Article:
Tax

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What Is a Tax Shelter?

A tax shelter is a legal means of reducing taxable income. Lowering taxable income also reduces tax liability. Tax shelters include real estate investments, municipal bonds, 401(k) and 403(b) plans, Individual Retirement Accounts (IRAs), certain pension plans, and employer-sponsored health coverage or life insurance.

Tax shelters may have a negative connotation because of news reports regarding investors who illegally hide their income. However, offshore accounts and means of concealing income don’t fit the tax shelter definition.

Tax-Sheltered Annuity

One way a tax shelter reduces taxable income is by deferring that income to a later date. Retirement plans like a 401(k) or tax-sheltered annuity (TSA) allow employees to deduct their contributions for the year. Funds are taxed at a lower rate after the participant reaches 59 ½ and begins making withdrawals.

While 401(k) plans are available to anyone working in a privately-owned business, TSAs are slightly different. They are only available to people working non-profit agencies such as a charity, church, or educational facility. A 403(b) plan is a type of tax-sheltered annuity.   

Tax Shelter Investments

Certain investments may be tax exempt or taxed at a reduced rate. Legitimate tax shelter investments are designed to generate income. Avoid illegal investments that hide funding sources or create the appearance of loss.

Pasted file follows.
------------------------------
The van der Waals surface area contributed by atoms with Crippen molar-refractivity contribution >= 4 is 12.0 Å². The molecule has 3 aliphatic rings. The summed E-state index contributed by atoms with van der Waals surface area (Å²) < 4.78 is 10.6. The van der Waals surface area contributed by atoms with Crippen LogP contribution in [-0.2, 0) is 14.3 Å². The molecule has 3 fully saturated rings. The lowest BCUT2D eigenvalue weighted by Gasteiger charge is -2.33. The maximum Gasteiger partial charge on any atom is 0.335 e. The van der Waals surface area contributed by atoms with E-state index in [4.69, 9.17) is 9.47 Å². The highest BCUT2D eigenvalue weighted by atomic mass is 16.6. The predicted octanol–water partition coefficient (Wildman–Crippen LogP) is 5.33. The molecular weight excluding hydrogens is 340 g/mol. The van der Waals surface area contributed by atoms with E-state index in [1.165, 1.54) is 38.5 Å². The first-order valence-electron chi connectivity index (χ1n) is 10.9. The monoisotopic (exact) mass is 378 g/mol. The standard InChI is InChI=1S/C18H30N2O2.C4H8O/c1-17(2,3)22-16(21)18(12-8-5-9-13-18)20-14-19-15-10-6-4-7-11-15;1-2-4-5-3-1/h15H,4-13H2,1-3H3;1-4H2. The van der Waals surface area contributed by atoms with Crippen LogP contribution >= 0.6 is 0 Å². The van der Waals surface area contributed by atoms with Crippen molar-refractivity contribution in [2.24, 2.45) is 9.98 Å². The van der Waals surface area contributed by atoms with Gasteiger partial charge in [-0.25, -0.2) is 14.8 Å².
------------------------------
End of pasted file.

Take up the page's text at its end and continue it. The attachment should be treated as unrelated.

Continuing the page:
Municipal Bonds

Municipal bonds are issued by federal, state, or local government. The generated funds are used for projects that benefit the public, such as schools, roads bridges, or sewer systems. Most municipal bonds are exempt from federal, state, and local taxes.

Roth IRAs

Consider setting aside a few thousand dollars for each of your children in a Roth IRA. By the time beneficiaries turn 60, the account may be worth $50,000 or more. It can also save on inheritance taxes since the fund is already in the recipient’s name.

Section 529 Plans

A Section 529 plan allows investments to grow tax-free, provided the earnings are used for education. High fees can erode any tax benefit, so make sure this type of college fund fits your portfolio before making an investment. If your child is eligible for tuition assistance, any earnings made through a 529 plan will count against the amount they can receive.

Master Limited Partnerships (MLPs)

MLPs are publicly traded limited partnerships that pay dividends on real estate, natural resources, or commodities. Limited partners receive quarterly payouts. Taxes are only paid when shareholders receive funds, not on profits. MLP investments are eligible for tax breaks for up to 20 years.

Home Ownership

Homeowners also benefit from tax breaks. The interest on a mortgage is deductible for an up to $100,000 loan, and property taxes are deductible as well. The biggest tax benefit comes when you sell the home. Up to $250,000 in profit is excluded from taxes for single homeowners, and married couples can exclude up to $500,000 in capital gains.

Real Estate Tax Shelters

Rental properties provide a dual source of income: rent monies and property depreciation. The government recognizes that property devalues over time. Residential property depreciates over a 27 ½ year period, and non-residential property depreciates over 39 years. Depreciation is calculated on improvements to the property; the land itself never depreciates.

Each year the landlord may claim a loss equal to that year’s portion of depreciated value. This loss offsets rental income and excludes part of it from taxation.

Many opportunities are available for savvy investors to take advantage of tax benefits. Ask an Expert to determine whether a particular type of investment is right for you.

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